There are some very specific and critical requirements that have been missed in many of these attempts at supporting experts in building custom guidance and automation tools and frameworks in the past. Mainly due to the fact that those building the tools consider themselves the target users of their own tools, and as such they assume that if they find them easy to understand and use, so will all other users. Nothing could be farther from the truth of course. There are some key success criteria that are missing in almost all of these approaches, some poor assumptions, and some very specialized tooling missing that is needed to help dramatically increase the success of building maintainable and evolving DST’s. Let’s look at some of them here:
We recognize that the primary activities of the ‘expert’ when building a DST *should* be limited to:
Note, ideally, none of these kinds of activities should require any training in actual tool building or automation. But, in practice, beyond simple kinds of automation (i.e. generating of files and folders from templates, managing solution structure, executing scripts and that kind of thing) the expert may need to learn details of the automation framework to a level of detail that provides them the degree of automation and integration they may desire. But that level of understanding should not be necessitated by the experience of performing all other activities. It should be staged.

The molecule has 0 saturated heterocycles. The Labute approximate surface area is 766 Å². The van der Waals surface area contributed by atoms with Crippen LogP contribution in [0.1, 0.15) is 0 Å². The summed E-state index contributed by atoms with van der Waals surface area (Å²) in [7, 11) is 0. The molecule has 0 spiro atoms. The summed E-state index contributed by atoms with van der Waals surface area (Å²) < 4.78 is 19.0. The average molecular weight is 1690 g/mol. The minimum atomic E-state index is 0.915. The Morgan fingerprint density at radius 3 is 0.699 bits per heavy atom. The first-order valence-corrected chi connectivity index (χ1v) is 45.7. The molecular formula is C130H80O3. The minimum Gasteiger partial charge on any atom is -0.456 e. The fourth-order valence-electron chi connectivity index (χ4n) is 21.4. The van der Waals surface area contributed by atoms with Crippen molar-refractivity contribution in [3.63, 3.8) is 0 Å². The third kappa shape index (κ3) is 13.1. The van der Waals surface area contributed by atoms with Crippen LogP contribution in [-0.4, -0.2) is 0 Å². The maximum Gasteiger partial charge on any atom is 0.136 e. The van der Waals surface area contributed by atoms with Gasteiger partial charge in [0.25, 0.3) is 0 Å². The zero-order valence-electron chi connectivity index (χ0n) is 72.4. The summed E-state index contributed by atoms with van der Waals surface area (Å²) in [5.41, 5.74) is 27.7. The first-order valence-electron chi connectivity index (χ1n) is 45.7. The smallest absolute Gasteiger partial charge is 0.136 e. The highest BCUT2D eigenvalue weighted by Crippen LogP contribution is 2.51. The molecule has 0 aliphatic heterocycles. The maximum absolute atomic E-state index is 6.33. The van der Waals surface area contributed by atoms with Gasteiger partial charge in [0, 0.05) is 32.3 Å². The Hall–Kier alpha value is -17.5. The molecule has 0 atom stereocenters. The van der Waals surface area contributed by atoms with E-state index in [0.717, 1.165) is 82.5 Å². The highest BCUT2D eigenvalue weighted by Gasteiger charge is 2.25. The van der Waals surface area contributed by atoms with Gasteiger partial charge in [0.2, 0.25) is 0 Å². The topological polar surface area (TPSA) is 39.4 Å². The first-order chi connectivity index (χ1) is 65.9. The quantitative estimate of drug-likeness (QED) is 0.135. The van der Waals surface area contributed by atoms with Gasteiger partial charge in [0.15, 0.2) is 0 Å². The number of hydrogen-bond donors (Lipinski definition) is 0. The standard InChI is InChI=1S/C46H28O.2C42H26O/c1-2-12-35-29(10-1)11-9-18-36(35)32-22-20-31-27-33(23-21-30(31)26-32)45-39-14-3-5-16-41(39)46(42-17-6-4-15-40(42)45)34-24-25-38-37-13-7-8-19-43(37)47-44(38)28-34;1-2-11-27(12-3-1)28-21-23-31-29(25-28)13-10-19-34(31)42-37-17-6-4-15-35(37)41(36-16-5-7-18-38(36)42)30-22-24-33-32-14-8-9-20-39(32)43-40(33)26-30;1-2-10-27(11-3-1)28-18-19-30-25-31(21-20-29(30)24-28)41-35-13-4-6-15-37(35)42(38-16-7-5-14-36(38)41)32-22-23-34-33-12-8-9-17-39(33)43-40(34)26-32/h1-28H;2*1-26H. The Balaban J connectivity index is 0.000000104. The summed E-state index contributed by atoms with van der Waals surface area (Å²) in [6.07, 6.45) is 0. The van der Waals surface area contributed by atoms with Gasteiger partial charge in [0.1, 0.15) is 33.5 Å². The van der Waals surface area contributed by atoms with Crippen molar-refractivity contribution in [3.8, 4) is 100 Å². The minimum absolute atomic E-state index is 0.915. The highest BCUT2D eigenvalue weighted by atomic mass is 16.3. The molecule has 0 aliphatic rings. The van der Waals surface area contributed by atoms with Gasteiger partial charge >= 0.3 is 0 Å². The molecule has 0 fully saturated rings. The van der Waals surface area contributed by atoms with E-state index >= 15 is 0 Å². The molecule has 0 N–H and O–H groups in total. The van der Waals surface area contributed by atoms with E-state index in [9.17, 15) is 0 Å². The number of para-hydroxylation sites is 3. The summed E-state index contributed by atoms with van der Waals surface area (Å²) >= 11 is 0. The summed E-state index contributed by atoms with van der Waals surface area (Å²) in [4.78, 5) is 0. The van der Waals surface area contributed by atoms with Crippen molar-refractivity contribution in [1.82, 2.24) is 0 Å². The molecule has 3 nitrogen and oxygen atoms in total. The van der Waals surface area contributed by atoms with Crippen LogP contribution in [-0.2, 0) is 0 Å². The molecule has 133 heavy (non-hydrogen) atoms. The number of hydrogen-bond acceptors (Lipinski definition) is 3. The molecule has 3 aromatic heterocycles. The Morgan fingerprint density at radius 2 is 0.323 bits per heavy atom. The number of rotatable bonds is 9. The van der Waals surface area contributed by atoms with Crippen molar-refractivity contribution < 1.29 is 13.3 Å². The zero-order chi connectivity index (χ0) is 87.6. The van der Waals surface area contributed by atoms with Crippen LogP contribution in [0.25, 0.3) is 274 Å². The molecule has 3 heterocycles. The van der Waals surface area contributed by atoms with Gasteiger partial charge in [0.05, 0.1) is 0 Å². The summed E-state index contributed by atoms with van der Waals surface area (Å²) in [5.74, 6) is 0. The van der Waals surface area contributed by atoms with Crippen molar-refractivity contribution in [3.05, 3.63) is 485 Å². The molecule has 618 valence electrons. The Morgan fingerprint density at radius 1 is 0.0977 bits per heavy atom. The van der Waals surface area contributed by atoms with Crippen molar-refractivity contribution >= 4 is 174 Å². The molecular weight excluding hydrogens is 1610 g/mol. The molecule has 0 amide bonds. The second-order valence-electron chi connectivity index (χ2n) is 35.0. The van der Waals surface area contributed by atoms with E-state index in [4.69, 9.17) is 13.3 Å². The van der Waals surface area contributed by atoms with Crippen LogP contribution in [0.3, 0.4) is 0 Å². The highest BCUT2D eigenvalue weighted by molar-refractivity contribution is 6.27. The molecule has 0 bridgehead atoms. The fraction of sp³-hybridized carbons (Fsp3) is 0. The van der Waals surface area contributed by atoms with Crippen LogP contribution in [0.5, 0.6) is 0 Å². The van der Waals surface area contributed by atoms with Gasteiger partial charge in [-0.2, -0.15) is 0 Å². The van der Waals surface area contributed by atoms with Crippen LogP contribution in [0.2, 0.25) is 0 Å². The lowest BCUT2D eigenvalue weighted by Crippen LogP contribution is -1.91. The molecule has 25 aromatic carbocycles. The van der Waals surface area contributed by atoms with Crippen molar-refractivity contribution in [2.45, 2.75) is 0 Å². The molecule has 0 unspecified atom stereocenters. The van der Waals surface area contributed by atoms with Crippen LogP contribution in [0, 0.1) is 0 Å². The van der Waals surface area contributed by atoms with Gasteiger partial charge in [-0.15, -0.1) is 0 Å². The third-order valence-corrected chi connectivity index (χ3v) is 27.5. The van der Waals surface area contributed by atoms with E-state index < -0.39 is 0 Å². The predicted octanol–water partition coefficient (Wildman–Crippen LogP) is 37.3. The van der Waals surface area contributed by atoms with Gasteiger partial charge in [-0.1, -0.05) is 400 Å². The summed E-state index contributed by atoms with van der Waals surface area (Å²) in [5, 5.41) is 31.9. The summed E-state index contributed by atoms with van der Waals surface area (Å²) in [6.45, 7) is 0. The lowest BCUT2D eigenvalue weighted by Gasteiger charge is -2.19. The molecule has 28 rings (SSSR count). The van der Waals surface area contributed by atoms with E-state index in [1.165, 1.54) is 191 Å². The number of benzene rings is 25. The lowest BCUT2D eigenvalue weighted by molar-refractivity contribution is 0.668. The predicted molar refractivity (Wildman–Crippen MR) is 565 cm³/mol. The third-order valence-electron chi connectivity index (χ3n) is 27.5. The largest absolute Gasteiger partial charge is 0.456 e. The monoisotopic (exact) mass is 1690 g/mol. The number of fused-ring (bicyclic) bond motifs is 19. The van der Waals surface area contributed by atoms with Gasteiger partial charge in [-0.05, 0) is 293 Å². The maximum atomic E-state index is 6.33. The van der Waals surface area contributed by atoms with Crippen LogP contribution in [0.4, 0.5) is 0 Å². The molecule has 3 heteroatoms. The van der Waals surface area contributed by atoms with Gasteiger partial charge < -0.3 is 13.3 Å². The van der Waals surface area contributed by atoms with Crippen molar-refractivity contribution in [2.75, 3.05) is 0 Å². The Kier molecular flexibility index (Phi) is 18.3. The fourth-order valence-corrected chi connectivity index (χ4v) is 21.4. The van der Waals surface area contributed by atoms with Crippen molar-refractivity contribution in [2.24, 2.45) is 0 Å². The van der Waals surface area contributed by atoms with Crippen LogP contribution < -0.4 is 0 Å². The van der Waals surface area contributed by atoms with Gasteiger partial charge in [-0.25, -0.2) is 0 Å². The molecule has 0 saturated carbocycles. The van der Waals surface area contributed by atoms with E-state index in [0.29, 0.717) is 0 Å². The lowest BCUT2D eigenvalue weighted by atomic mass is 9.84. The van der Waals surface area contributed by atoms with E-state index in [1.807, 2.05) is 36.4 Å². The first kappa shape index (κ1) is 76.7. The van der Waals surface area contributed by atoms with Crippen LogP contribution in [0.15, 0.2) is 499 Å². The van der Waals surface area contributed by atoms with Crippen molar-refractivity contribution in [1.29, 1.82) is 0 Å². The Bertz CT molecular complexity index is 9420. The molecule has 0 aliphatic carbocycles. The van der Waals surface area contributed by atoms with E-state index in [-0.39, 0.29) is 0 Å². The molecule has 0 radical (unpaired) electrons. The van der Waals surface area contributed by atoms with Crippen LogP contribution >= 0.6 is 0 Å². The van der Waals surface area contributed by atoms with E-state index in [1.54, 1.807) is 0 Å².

The primary requirements of any automation platform that yields, and executes DST’s, which would take the inputs from the above activities, would include:
These generated toolkits will need to support a core set of basic and standardized user interface and lifecycle features, so that the experts building them can focus on the solution domain, rather than how the automation is presented and managed, such as:
In this way, this class of DST toolkits can be easily generated from simplified descriptions, rule sets and assets provided by the experts, because the management, lifecycle, operation and integration of the toolkits has been standardized for consistency and usability. And so, because the experts can focus intensely on their solution domains and harvesting their assets; rich, highly-usable and relevant tooling can be generated (and updated) far more economically and reliably than using existing bespoke automation technologies.
By making the building and customization of DST tool building so economic, and giving the experts on the front line the capability to create and manage them themselves, the DST tooling that results is always open, always relevant, always up to date, and highly applicable for each project they work on. In this way, more experts start to trust and adopt the tooling provided by other experts, since they can provide their own input to it and continue optimizing it, slowly standardizing on agreed proven practices. As the tooling is so easy to customize and extend, it continues to evolve as the technology and practices do, freeing up the experts to focus on other areas of the solution development/deployment for automation. As a result consistency, quality, maintainability and supportability all increase dramatically. If organizations want to prescribe policies of solution development/deployment, they can invest in that also by building their DST tooling, and then the experts on the front line can take that tooling and specialize/generalize it just as easily for their projects, feedback their expertise in the tools themselves, realizing the combined value of the organization and individuals in their marketplace.